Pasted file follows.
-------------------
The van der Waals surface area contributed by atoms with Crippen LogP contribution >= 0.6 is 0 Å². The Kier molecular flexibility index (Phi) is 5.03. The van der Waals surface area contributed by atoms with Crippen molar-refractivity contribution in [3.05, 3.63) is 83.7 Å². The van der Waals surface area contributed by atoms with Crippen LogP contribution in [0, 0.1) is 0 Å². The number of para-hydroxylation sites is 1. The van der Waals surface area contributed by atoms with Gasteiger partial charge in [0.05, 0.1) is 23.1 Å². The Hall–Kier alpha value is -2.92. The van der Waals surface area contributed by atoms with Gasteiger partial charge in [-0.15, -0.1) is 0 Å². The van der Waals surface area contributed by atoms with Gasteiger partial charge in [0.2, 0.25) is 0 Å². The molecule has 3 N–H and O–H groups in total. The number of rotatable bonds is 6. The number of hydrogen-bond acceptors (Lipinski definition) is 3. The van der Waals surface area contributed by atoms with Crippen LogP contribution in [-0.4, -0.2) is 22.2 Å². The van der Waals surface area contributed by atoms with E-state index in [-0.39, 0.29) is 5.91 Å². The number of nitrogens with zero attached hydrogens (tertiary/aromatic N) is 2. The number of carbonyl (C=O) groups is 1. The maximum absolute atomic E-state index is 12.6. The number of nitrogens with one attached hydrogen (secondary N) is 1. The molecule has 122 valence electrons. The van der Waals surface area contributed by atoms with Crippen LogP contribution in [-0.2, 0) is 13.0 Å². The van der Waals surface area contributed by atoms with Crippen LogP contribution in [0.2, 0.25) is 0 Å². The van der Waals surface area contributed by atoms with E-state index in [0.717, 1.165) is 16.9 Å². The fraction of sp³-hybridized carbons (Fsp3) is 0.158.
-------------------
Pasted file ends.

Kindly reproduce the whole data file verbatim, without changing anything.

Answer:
The van der Waals surface area contributed by atoms with Crippen LogP contribution >= 0.6 is 0 Å². The Kier molecular flexibility index (Phi) is 5.03. The van der Waals surface area contributed by atoms with Crippen molar-refractivity contribution in [3.05, 3.63) is 83.7 Å². The van der Waals surface area contributed by atoms with Crippen LogP contribution in [0, 0.1) is 0 Å². The number of para-hydroxylation sites is 1. The van der Waals surface area contributed by atoms with Gasteiger partial charge in [0.05, 0.1) is 23.1 Å². The Hall–Kier alpha value is -2.92. The van der Waals surface area contributed by atoms with Gasteiger partial charge in [-0.15, -0.1) is 0 Å². The van der Waals surface area contributed by atoms with Gasteiger partial charge in [0.2, 0.25) is 0 Å². The molecule has 3 N–H and O–H groups in total. The number of rotatable bonds is 6. The number of hydrogen-bond acceptors (Lipinski definition) is 3. The van der Waals surface area contributed by atoms with Crippen LogP contribution in [-0.4, -0.2) is 22.2 Å². The van der Waals surface area contributed by atoms with E-state index in [-0.39, 0.29) is 5.91 Å². The number of nitrogens with zero attached hydrogens (tertiary/aromatic N) is 2. The number of carbonyl (C=O) groups is 1. The maximum absolute atomic E-state index is 12.6. The number of nitrogens with one attached hydrogen (secondary N) is 1. The molecule has 122 valence electrons. The van der Waals surface area contributed by atoms with Crippen LogP contribution in [-0.2, 0) is 13.0 Å². The van der Waals surface area contributed by atoms with Crippen LogP contribution in [0.2, 0.25) is 0 Å². The van der Waals surface area contributed by atoms with E-state index in [0.717, 1.165) is 16.9 Å². The fraction of sp³-hybridized carbons (Fsp3) is 0.158.